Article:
I participated in an online seminar organised and hosted by Professor Judy Robertson and Jenni Doonan of the Centre for Research in Digital Education at Moray House.
With the current measures to mitigate the impact of the COVID-19 pandemic, many of us in education are trying to support our students as best we can by using online resources. I have operated my own VLE in various forms since 2004, most recently using Moodle and Blackboard Learn. Most recently, face-to-face teaching has been replaced by online tutorials and meetings. This seminar enabled some practitioners to share their experience and to discuss methods and tips for the hundred or so participants from around the world.
My colleague, Holly Linklater, shared her experience and some of the challenges and opportunities she has found in operating her own virtual classroom for children of Primary age (“Holly’s Home School”). She has found, like me, that interactivity can suffer as the number of participants increases. My own sessions have left me thinking that the usual variation in confidence levels becomes sharply contrasted in the online scenario: it can be much harder for those less forward to particiapte and feel included.
Tommy Lawson, a local authority officer responsible for technology and online learning for the past couple of decades, shared his own views on the approaches taken in schools and how teachers can be confident in delivering good learning opportunities for young people. He warned of the need to be circumspect with new platforms, especially the free ones currently on offer, and to be sure to check that any application you are thinking about using has been checked for safety and compliance with data protection rules. Tommy was very clear about the need to focus on being safe on line, and also for teaching professionals to create their own teaching Twitter account.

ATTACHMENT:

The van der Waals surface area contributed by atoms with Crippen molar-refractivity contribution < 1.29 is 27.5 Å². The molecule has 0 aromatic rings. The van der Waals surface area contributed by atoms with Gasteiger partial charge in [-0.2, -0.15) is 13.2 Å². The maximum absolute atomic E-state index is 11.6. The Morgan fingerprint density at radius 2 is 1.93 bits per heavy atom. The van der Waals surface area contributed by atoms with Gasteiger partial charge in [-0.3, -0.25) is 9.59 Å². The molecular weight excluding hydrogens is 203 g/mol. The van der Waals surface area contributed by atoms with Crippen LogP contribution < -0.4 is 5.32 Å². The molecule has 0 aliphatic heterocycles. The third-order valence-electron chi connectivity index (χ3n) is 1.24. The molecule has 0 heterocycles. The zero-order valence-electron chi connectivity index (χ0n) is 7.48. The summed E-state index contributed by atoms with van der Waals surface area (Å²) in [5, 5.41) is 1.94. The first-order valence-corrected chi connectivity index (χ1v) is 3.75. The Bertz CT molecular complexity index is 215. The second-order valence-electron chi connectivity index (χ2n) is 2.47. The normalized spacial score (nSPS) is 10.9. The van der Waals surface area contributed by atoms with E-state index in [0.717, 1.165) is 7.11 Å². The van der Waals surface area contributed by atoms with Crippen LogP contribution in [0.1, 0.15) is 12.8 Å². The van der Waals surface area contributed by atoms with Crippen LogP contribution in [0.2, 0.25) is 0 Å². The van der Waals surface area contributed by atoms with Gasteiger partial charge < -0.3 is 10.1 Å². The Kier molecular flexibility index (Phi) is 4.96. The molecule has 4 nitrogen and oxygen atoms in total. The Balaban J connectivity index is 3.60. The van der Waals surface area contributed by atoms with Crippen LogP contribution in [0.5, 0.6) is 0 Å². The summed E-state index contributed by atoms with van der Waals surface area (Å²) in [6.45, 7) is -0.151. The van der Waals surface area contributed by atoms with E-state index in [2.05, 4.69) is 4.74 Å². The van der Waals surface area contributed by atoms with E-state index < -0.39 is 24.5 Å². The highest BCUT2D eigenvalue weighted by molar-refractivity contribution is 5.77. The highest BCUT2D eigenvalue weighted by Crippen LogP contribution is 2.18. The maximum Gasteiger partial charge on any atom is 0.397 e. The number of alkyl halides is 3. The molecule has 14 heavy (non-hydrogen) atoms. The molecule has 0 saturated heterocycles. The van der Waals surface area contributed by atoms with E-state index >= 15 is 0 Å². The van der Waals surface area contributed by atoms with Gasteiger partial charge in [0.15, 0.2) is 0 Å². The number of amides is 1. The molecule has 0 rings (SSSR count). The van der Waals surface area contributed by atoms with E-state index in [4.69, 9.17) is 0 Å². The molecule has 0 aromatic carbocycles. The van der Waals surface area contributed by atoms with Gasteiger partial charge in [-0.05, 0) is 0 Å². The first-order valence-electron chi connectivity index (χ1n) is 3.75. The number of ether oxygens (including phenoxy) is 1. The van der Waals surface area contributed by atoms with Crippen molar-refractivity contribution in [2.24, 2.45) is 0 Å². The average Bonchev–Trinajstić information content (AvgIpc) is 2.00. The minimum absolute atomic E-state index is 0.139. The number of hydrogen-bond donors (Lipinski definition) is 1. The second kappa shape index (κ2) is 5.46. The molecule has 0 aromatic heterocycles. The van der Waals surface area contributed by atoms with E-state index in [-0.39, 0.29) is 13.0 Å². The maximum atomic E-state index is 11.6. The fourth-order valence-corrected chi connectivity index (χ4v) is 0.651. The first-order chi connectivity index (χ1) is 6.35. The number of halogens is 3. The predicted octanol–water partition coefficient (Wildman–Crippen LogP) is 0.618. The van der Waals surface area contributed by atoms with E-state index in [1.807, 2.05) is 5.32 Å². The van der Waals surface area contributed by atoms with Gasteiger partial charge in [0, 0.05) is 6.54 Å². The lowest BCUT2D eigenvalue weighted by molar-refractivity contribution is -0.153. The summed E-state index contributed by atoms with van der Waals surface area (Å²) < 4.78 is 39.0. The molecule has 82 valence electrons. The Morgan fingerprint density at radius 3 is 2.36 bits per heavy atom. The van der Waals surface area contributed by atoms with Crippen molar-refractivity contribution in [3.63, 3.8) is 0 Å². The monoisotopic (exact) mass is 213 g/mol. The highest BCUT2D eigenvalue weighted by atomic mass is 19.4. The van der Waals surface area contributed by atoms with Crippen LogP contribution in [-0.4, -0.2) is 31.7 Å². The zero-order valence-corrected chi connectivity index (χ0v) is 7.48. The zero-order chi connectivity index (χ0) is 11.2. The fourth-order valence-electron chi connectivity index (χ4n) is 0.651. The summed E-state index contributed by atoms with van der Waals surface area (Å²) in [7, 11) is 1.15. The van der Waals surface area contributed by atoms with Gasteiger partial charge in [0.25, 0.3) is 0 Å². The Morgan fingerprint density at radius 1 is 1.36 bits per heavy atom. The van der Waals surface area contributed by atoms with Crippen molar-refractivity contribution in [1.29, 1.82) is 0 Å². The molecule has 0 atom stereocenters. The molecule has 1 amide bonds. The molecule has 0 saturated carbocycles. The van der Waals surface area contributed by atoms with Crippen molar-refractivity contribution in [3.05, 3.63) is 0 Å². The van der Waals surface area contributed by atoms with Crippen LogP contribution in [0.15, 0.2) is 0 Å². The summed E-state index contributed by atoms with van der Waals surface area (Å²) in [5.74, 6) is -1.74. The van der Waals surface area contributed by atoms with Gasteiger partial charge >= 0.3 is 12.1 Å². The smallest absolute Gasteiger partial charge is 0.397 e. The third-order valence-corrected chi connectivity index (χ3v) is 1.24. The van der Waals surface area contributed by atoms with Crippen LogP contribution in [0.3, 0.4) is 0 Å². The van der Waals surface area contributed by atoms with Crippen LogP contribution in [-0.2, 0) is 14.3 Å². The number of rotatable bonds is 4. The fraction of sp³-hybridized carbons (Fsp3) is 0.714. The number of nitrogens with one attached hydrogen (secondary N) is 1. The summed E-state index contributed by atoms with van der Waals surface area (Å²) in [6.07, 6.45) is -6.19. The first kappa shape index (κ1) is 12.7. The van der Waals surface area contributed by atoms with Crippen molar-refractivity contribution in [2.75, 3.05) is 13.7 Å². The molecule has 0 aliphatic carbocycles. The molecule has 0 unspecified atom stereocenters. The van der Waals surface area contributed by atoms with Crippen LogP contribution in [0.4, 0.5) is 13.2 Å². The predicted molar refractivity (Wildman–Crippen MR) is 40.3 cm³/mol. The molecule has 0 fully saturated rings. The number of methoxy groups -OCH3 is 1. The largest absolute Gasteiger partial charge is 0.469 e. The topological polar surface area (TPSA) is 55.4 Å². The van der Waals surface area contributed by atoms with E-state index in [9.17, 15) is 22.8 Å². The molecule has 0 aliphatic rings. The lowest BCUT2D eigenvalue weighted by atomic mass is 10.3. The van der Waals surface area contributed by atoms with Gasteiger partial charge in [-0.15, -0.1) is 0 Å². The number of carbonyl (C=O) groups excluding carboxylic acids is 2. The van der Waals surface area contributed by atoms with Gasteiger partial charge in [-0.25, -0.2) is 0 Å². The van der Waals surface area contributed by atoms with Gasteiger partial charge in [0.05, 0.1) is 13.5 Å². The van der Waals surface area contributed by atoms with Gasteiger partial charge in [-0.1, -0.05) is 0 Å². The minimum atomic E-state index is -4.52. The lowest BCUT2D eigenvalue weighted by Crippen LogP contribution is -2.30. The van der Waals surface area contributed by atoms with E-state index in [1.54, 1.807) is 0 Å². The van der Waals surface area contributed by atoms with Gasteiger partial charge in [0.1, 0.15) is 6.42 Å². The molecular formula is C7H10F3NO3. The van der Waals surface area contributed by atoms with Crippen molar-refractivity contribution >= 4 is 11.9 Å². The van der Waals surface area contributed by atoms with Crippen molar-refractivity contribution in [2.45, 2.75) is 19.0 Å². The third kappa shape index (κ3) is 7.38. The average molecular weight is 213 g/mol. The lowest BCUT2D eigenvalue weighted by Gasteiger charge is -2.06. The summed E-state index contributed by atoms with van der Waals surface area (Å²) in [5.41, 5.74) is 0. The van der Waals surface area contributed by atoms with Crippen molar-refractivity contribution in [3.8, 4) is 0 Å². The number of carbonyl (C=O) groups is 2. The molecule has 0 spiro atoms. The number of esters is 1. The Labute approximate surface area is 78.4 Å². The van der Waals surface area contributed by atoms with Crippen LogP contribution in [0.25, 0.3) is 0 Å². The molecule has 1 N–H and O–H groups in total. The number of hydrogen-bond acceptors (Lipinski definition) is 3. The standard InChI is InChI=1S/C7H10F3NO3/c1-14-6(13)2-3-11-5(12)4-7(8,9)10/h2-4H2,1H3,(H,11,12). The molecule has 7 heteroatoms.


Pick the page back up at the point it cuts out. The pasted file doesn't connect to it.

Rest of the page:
It was good to spend an hour thinking about my own online teaching experience as the presenters talked about their experiences and reflections. In particular, to have validated some of the ideas I had shared with my own PGDE students earlier this afternoon in relation to their own practice, both in person and online.
I have asked Judy to consider in future sessions, addressing the question of dealing with inclusion in online classrooms. I find differences in confidence seem to be brought more sharply into contrast within a group of learners when within an online space than in a physical classroom.